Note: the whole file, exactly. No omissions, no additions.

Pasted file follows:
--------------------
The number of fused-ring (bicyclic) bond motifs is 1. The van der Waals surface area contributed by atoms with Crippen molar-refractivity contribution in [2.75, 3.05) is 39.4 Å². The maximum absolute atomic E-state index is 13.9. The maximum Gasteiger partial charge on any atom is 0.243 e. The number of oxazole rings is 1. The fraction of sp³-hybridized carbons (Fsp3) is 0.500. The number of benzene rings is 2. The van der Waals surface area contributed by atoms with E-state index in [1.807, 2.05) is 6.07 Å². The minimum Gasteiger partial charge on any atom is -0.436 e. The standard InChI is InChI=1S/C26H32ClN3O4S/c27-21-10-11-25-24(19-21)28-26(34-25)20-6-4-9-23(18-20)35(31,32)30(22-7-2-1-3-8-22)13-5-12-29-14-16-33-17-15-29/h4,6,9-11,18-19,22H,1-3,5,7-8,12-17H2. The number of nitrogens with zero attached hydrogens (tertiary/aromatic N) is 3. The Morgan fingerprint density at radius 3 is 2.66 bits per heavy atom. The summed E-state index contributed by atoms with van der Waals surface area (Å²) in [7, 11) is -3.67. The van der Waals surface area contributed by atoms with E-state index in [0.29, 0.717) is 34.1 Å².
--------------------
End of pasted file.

The number of fused-ring (bicyclic) bond motifs is 1. The van der Waals surface area contributed by atoms with Crippen molar-refractivity contribution in [2.75, 3.05) is 39.4 Å². The maximum absolute atomic E-state index is 13.9. The maximum Gasteiger partial charge on any atom is 0.243 e. The number of oxazole rings is 1. The fraction of sp³-hybridized carbons (Fsp3) is 0.500. The number of benzene rings is 2. The van der Waals surface area contributed by atoms with E-state index in [1.807, 2.05) is 6.07 Å². The minimum Gasteiger partial charge on any atom is -0.436 e. The standard InChI is InChI=1S/C26H32ClN3O4S/c27-21-10-11-25-24(19-21)28-26(34-25)20-6-4-9-23(18-20)35(31,32)30(22-7-2-1-3-8-22)13-5-12-29-14-16-33-17-15-29/h4,6,9-11,18-19,22H,1-3,5,7-8,12-17H2. The number of nitrogens with zero attached hydrogens (tertiary/aromatic N) is 3. The Morgan fingerprint density at radius 3 is 2.66 bits per heavy atom. The summed E-state index contributed by atoms with van der Waals surface area (Å²) in [7, 11) is -3.67. The van der Waals surface area contributed by atoms with E-state index in [0.29, 0.717) is 34.1 Å².